The skill set would consist of creativity, embracing speed, change, and learning to be agile. Socially aware and environmentally conscious STEM professionals will be leading organizations then. In order for us to perform at our full potential, we will not only need good collaboration but also an effective flow of information, a good feedback process and room to experiment. Doesn’t this sound like ‘The Three Ways’, the foundational principles of DevOps movement?

Helpful tip: Think about the following in order to improve your job prospects, and enhance your skill set for future DevOps-oriented opportunities:

  • How you create and sponsor opportunities for others
  • Whether you contribute and belong to open-source communities and open platforms
  • How you share responsibility towards secure software practices
  • How you support initiatives that remove technical debt
  • How you communicate association with changing reality
  • How you learn new skills to work with emerging technologies
  • How you build collaborative work practices based on group activities, tools and behaviours

Incentives

Stronger emphasis on professional ethics, openness and transparency in the organization will result in changes in the way incentives are set and managed. These incentives will act as tools for accountability in the software organization. A  key aspect is for organizations to mobilize revenue by promoting intrapreneur approaches by providing opportunities to co-brand products and services as an incentive to bring new ideas to the table.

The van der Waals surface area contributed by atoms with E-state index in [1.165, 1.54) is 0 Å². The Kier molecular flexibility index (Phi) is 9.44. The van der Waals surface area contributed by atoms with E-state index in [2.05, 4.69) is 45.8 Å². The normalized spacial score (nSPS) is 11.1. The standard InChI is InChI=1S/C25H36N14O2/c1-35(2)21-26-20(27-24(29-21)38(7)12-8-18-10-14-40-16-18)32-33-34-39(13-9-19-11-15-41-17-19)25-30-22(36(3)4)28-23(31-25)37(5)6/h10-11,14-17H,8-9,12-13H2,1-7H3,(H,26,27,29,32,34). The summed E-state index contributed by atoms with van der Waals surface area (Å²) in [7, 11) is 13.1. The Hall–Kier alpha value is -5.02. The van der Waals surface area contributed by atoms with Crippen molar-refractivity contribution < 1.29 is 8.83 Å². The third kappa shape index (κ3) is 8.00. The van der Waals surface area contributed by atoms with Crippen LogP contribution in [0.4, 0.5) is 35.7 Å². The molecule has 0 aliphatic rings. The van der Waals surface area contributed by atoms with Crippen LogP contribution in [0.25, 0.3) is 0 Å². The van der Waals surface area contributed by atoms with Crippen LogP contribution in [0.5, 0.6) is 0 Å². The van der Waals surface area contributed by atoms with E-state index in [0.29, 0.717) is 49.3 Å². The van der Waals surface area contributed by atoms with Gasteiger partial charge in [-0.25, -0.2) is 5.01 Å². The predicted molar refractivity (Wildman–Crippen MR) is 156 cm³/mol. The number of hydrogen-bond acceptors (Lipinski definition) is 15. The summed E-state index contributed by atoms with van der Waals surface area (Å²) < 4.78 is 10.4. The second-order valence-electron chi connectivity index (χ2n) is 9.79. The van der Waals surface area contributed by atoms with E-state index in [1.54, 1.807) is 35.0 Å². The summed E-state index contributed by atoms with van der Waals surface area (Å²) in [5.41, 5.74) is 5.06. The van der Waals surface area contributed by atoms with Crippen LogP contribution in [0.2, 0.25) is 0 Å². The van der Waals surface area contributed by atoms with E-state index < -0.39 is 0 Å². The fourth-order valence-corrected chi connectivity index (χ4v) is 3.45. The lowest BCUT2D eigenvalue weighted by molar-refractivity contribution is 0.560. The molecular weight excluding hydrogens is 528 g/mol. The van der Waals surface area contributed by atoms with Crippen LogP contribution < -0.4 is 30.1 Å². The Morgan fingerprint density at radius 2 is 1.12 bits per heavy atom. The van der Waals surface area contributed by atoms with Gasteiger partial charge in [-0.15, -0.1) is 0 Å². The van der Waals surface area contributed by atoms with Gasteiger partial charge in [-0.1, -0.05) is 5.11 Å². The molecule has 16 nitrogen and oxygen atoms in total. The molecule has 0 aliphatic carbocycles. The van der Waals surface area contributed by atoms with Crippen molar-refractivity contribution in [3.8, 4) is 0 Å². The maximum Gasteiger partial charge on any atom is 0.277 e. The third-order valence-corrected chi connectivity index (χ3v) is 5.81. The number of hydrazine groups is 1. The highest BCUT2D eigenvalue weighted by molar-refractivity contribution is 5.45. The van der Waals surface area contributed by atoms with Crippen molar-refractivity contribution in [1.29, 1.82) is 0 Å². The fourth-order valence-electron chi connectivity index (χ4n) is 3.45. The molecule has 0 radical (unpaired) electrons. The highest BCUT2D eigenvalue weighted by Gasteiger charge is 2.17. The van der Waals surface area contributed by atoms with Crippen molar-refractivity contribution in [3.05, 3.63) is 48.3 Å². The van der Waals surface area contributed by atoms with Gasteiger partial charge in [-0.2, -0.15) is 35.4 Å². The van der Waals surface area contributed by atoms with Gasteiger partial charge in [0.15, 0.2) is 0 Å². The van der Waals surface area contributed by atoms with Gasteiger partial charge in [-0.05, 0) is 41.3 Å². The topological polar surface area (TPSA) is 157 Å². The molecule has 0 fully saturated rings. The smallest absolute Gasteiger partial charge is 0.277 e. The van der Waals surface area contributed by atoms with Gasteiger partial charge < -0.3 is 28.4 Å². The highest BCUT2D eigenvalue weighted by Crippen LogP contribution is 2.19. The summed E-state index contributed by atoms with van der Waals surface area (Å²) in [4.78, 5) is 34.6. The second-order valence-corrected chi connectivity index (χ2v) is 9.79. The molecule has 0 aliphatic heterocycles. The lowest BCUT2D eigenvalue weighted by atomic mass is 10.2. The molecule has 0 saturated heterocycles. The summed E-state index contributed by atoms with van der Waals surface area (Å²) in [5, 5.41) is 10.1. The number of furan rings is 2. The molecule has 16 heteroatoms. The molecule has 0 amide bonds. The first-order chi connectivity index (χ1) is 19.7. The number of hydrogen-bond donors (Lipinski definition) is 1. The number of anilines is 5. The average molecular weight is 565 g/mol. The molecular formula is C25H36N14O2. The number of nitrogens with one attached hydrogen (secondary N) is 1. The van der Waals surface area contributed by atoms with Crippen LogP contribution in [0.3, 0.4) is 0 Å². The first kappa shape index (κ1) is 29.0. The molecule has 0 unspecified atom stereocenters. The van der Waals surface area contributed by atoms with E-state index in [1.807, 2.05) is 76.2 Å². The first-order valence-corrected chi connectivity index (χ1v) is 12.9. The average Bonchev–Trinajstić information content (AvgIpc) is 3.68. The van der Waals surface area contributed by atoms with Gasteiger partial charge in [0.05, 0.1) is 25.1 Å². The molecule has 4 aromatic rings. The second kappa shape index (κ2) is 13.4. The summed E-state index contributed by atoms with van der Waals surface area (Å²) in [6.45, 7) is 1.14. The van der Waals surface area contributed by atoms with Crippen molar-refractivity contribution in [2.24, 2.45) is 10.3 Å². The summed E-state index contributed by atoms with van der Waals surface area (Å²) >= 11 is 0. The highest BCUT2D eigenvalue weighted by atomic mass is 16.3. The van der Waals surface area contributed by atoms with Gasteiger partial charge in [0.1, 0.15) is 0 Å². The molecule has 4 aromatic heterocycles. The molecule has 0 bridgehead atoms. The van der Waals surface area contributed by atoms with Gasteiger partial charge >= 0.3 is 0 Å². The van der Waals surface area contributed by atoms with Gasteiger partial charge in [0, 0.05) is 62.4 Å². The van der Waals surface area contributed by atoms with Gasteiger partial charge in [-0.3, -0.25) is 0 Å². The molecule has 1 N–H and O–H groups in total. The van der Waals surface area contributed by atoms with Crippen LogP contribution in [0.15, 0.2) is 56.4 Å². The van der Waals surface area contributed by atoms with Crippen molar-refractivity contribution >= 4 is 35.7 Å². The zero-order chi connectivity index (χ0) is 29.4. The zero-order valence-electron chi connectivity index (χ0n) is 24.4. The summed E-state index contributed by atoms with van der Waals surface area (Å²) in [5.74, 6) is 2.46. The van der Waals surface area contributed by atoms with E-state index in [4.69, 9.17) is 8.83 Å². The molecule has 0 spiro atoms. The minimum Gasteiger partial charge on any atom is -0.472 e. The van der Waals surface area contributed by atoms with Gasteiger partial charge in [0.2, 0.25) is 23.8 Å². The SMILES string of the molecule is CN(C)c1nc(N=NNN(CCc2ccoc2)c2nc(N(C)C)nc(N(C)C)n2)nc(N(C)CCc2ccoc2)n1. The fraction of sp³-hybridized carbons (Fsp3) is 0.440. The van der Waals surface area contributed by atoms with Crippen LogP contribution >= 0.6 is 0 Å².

Looking at legacy systems, teams need to be incentivized to creatively destruct and craft exits as some of the ways to engage larger masses to participate and bring large-scale transition in the organization to embrace DevOps principles and practices.

Policies

The next generation policy framework for software organizations will be largely driven by DevOps values, with a focus on collaboration, sharing, automation while creating safe and secure solutions. The policies for the organization will look into changing provisions for licensing and co-branding of products and services built through a collaborative social ecosystem.

A policy framework will be developed in collaboration with consortium of partners to leverage and reuse knowledge and experience from all dimensions: start-ups, large enterprises, educational institutions and government bodies. The emergence of social services and products creates a huge opportunity for organizations to facilitate early adoption of products and build a two-way communication channel with the users. Companies will explore ways to define and build positive impact from social ecosystems.

The way your products and services will be connected creates an urgent need to look at cybersecurity practices and policies around how products and services are built, distributed and used in the larger ecosystem. Cybersecurity will be a priority for policy makers to ensure trust in the products and services they endorse. The time is now to develop a plan to address transparency and two-way communication with the middle management.

Lastly, organizations will find innovative policies to build collaboration with universities investing in research and education.